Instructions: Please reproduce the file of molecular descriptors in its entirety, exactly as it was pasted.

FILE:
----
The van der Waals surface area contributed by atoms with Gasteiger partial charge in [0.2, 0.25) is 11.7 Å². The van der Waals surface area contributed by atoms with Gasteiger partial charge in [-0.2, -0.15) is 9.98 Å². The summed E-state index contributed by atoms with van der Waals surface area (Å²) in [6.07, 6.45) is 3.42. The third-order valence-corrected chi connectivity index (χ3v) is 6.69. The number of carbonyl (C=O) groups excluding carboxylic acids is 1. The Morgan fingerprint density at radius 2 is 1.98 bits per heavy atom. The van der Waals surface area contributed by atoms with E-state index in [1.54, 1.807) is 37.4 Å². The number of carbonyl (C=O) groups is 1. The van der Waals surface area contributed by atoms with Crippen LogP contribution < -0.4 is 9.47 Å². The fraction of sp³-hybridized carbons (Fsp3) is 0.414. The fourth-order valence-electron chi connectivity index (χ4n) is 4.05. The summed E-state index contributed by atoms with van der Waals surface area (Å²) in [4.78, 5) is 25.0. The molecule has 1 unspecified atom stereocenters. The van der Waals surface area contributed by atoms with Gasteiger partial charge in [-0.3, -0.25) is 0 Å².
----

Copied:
The van der Waals surface area contributed by atoms with Gasteiger partial charge in [0.2, 0.25) is 11.7 Å². The van der Waals surface area contributed by atoms with Gasteiger partial charge in [-0.2, -0.15) is 9.98 Å². The summed E-state index contributed by atoms with van der Waals surface area (Å²) in [6.07, 6.45) is 3.42. The third-order valence-corrected chi connectivity index (χ3v) is 6.69. The number of carbonyl (C=O) groups excluding carboxylic acids is 1. The Morgan fingerprint density at radius 2 is 1.98 bits per heavy atom. The van der Waals surface area contributed by atoms with E-state index in [1.54, 1.807) is 37.4 Å². The number of carbonyl (C=O) groups is 1. The van der Waals surface area contributed by atoms with Crippen LogP contribution < -0.4 is 9.47 Å². The fraction of sp³-hybridized carbons (Fsp3) is 0.414. The fourth-order valence-electron chi connectivity index (χ4n) is 4.05. The summed E-state index contributed by atoms with van der Waals surface area (Å²) in [4.78, 5) is 25.0. The molecule has 1 unspecified atom stereocenters. The van der Waals surface area contributed by atoms with Gasteiger partial charge in [-0.3, -0.25) is 0 Å².